Gemma Arterton Video Interview On Luke Evans, 'Tamara Drewe'
She's was a sexy Bond girl. Now Gemma Arterton is playing an ugly duckling whose nose job changes her life in the hilarious new film Tamara Drewe.
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- Q: Hi Gemma. This is Natt from Syracuse, New York. What were you like at Tamara's age? - Natthakan Garunrangseewong
- A: You know, I was never, you know, like these kids you see nowadays that are so confident and glamorous. You know what I mean? You see these kids that are so glamorous and fashion conscious. I was never like that. It just didn't cross my mind. I was into amateur dramatics and books and stuff. So, yeah, I wasn't image-conscious or anything like that. I remember being 14 and really fancying this boy and then he wasn't interested, and thinking, "What's wrong?" You know, but everybody has that.
- Q: Thanks. My follow up question is, you wear a prosthetic nose in the movie. What was that like? - Natthakan Garunrangseewong
- A: Yeah, it was great actually. I loved the prosthetic nose bits 'cause it just was -- ya know, I had a chance to just be silly. I have quite a small nose, naturally, and so they wanted to make it look ridiculous and kind of unbelievable, in a way, in size. So the nose was made and then Stephen [Frears] would say just make it bigger and bigger and it ended up being really large. And, yeah, I did a test. When I first had the nose put on I went around in my school uniform and the wig that I wear and people ignored me on set and told me to leave and not make cups of tea for myself because it was for the cast and crew, and it was actually really helpful because that's how Tamara feels inside all the time. But I loved it and I still have the nose, actually. I've got it in my downstairs loo.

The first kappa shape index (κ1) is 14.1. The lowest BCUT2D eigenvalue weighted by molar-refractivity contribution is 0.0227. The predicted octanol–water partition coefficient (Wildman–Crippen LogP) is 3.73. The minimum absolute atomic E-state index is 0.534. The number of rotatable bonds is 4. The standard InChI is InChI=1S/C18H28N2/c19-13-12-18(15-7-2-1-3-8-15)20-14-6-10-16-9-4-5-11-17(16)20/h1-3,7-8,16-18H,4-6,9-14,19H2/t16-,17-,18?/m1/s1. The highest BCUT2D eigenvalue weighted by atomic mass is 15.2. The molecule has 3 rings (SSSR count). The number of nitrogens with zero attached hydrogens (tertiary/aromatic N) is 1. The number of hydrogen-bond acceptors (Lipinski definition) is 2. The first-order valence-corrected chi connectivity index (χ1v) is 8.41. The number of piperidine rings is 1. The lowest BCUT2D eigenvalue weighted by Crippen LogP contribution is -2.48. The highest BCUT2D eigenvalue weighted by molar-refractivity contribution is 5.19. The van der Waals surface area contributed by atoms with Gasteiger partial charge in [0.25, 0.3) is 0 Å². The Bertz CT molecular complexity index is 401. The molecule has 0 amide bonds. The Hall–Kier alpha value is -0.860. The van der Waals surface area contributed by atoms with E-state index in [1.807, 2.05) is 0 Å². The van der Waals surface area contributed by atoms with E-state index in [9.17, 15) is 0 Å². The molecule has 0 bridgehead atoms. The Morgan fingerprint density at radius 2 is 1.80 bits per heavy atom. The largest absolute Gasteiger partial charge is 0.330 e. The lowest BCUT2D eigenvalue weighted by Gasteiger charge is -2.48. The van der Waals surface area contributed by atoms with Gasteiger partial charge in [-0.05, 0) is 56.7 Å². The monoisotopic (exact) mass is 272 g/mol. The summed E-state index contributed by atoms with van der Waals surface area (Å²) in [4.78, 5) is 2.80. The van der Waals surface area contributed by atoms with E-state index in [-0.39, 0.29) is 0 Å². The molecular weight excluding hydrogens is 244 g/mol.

- Q: Hey Gemma. This is Elena from Binghamton, New York. I was just wondering if you had heard of the graphic novel before you read the script for 'Tamara Drewe'? - Elena Cox
- A: No, I wasn't. The first thing I read was the script, and then I was sent the graphic novel as back-up, you know. It was interesting because I read the script and loved it. It really captured my imagination and it was unique and fresh and clever. But I couldn't really place myself; I couldn't really visualize it because I'm not from that world, and it felt odd to me. And then when I read the graphic novel it just sort of lit it all up for me. And I could see -- you know, when you've got it right there in front of you -- you can see these characters and how detailed they are and how really well-observed they are. And so that was what did it for me. I sort of said, "Well, of course, this is a dream job," and have since read all of Posy's [Simmonds] books. She's absolutely just such an incredible woman, and she should be an actress because she's so good at characters and observing characters. Yeah, she's amazing.
- Q: Thanks. I was also wondering if you could empathize with anything in Tamara's story? - Elena Cox
- A: Yeah, I mean, the reason I wanted to play her is because at first I didn't get her at all. I just didn't understand why she did the things she did, and I wanted to work out why. I suppose you draw from your own experiences as much as you can, and then you have to use your imagination or draw from people that you've met. I suppose the only thing that we can relate to is that we were both sort of geeky when we were younger and then went away to the big city and transformed and I suppose that's it. Everything else is kind of new to me. I suppose she's quite sparky and quite witty. I like to think of myself as both. [Laughs.] Actually, most of the characterization came from somebody that I had met who was very similar to Tamara Drewe, and I always was intrigued by this person because I didn't understand them, and I felt sorry for them. So, yeah, for me it was quite -- I still feel like I haven't worked her out. She's kind of a conundrum. And when I first read the script, I thought, "Ah, finally an accurate and honest and brave portrayal of a woman written by a woman -- you know, something that's not sugar-coated or overly-explained. And women are conundrums.
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